Lydia: An hour is a long time, but if there are 20 sculptures that you have to look at within an hour, that’s 3 minutes per sculpture, which isn’t a long time at all. And yet, three minutes can end up feeling like a long time…
Interviewer: Sounds like Zeno’s Paradox.
Lydia: I love Zeno’s Paradox!
Now reminded of paradoxes, I’m resolving to make my first post tomorrow (#21, if you’re counting) a long-overdue list of all paradoxes mentioned by Peter Cave on this episode of Philosophy Bites dedicated to the subject. Stay tuned.
“What I want to be able to say, in the end, is that friendship is incredibly valuable in life, and in fact is not just valuable but absolutely necessary—that you can’t live without it—but that its value, distinct as it is, is not the “values” that our moral behavior exhibits or expresses. A whole other set of values—which we have tended to neglect in philosophy—is involved in friendship, and I believe these [neglected] values are also involved in the arts and in our attitudes towards the arts. To put it very bluntly and very roughly, the values of morality are values that depend on our commonalities: the similarities we have among other people and the similarities we want to create among us. The values of friendship are exactly the opposite: they are the values that distinguish us from one another, that make us distinct and interesting individuals, the values that differentiate one person from another.” Princeton Professor Alexander Nehamas speaking on my favorite podcast Philiosophy Bites draws parallels between friendship and the arts and aligns friendship with the individual, opposing it to morality, which is a common (or shared) state. In other words, books make friends, but not every book will make any friend. However, despite the fact that we are disinclined to read some books, and we may not even be friendly with someone who would, morality dictates that we should accept and respect them regardless.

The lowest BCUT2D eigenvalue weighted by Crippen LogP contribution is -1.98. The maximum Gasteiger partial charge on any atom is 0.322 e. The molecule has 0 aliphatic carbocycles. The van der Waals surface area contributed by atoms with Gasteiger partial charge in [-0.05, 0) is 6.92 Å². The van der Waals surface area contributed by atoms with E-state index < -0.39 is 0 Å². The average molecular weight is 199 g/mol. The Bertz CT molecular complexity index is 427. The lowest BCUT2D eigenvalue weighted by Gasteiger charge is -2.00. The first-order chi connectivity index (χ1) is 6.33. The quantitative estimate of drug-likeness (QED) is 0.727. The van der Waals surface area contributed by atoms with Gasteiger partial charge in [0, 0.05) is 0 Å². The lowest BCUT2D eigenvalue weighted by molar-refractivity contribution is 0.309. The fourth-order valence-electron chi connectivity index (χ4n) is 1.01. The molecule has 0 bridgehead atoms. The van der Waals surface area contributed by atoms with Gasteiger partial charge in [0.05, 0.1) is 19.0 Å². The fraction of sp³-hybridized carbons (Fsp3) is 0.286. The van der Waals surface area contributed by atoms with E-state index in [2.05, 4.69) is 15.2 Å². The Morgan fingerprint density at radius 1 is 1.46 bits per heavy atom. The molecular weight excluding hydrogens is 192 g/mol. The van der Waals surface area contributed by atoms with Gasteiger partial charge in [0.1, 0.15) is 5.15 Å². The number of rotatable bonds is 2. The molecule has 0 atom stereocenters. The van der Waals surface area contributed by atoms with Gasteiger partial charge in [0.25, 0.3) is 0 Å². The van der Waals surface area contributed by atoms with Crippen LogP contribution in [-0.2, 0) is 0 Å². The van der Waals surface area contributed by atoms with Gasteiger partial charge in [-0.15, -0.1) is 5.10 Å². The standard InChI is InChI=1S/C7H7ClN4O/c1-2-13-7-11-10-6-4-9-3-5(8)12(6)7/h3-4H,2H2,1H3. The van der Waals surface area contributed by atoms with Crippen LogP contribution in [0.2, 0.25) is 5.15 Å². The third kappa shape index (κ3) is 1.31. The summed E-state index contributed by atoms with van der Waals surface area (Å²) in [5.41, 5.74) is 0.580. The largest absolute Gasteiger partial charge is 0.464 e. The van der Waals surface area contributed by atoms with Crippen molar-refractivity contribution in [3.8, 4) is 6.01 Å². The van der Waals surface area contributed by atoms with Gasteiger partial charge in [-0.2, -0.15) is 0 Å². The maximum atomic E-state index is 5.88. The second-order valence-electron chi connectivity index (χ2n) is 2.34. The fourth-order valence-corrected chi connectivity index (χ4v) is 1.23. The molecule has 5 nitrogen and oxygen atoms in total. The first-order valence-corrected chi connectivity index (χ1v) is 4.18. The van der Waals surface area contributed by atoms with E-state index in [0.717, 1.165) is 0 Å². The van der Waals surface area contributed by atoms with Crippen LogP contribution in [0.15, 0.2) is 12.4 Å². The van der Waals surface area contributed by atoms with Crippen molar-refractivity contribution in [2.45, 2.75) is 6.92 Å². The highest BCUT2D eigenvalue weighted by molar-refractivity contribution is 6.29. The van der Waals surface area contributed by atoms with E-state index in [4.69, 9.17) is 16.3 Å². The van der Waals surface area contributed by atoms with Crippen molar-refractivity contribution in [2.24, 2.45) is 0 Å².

On a recent episode of Philosophy Bites, I heard Donna Dickenson refer to the longstanding Common Law practice that once something is removed from your body it becomes designated as “res nullius,” or “no one’s thing.” During the interview Dickenson mentioned the seminal Moore case, which challenges this idea. The case is summarized by Wikipedia as follows: “[In 1976] John Moore underwent treatment for hairy cell leukemia at the Medical Center of the University of California at Los Angeles under the supervision of Dr. Golde. Moore’s cancer was later developed into a cell line that was commercialized, and the court ruled that Moore had no right to profits from the commercialization of anything developed from his discarded body parts.”
Philosophy Bites has a wonderful episode with Derek Matravers on the definition of art (iTunes). Metravers argues that it’s just as dangerous to have “an arbitrary collection of objects” as it is to have “a collection of objects for arbitrary reasons,” so while the definition of art is a bit of a moving target—like the definition of marriage—it is nonetheless the result of a process whose reasons are important. He argues, “I think philosophers should get in there and dispute some of the reasons currently operative in th art world. The art world gets away with not defending those reasons.” He also makes the argument that as we get older and our leisure time is scarcer, the reasons for why something is art by definition must become increasingly material to us.